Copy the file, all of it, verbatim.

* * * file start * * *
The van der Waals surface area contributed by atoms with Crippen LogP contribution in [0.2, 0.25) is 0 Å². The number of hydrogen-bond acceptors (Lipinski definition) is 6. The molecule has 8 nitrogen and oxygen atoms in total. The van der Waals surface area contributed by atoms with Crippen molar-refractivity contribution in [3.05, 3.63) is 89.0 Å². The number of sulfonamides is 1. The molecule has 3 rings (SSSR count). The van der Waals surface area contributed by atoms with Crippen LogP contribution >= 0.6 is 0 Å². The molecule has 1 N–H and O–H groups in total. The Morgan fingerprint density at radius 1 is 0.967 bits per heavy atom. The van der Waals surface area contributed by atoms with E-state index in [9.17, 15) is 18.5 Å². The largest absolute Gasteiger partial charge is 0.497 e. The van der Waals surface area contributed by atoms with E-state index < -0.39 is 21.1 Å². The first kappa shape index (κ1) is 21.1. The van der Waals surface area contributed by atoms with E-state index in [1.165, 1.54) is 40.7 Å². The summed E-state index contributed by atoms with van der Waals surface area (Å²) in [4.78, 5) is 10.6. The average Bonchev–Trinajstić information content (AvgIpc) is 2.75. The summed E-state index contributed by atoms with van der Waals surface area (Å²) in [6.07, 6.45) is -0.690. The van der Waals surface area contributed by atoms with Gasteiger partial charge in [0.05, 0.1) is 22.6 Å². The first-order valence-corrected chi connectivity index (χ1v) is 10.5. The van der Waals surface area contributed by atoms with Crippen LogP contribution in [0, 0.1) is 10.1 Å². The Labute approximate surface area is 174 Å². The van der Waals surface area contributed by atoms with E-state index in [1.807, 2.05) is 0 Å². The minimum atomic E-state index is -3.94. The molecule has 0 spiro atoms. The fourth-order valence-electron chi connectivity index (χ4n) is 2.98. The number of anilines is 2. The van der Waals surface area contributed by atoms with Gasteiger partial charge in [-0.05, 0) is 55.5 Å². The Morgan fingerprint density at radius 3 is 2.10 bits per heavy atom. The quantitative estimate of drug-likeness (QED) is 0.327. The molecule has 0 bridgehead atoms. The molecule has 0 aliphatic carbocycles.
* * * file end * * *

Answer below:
The van der Waals surface area contributed by atoms with Crippen LogP contribution in [0.2, 0.25) is 0 Å². The number of hydrogen-bond acceptors (Lipinski definition) is 6. The molecule has 8 nitrogen and oxygen atoms in total. The van der Waals surface area contributed by atoms with Crippen molar-refractivity contribution in [3.05, 3.63) is 89.0 Å². The number of sulfonamides is 1. The molecule has 3 rings (SSSR count). The van der Waals surface area contributed by atoms with Crippen LogP contribution >= 0.6 is 0 Å². The molecule has 1 N–H and O–H groups in total. The Morgan fingerprint density at radius 1 is 0.967 bits per heavy atom. The van der Waals surface area contributed by atoms with E-state index in [9.17, 15) is 18.5 Å². The largest absolute Gasteiger partial charge is 0.497 e. The van der Waals surface area contributed by atoms with E-state index < -0.39 is 21.1 Å². The first kappa shape index (κ1) is 21.1. The van der Waals surface area contributed by atoms with E-state index in [1.165, 1.54) is 40.7 Å². The summed E-state index contributed by atoms with van der Waals surface area (Å²) in [4.78, 5) is 10.6. The average Bonchev–Trinajstić information content (AvgIpc) is 2.75. The summed E-state index contributed by atoms with van der Waals surface area (Å²) in [6.07, 6.45) is -0.690. The van der Waals surface area contributed by atoms with Gasteiger partial charge in [0.05, 0.1) is 22.6 Å². The first-order valence-corrected chi connectivity index (χ1v) is 10.5. The van der Waals surface area contributed by atoms with Crippen LogP contribution in [0, 0.1) is 10.1 Å². The Labute approximate surface area is 174 Å². The van der Waals surface area contributed by atoms with E-state index in [1.807, 2.05) is 0 Å². The minimum atomic E-state index is -3.94. The molecule has 0 spiro atoms. The fourth-order valence-electron chi connectivity index (χ4n) is 2.98. The number of anilines is 2. The van der Waals surface area contributed by atoms with Gasteiger partial charge in [-0.05, 0) is 55.5 Å². The Morgan fingerprint density at radius 3 is 2.10 bits per heavy atom. The quantitative estimate of drug-likeness (QED) is 0.327. The molecule has 0 bridgehead atoms. The molecule has 0 aliphatic carbocycles.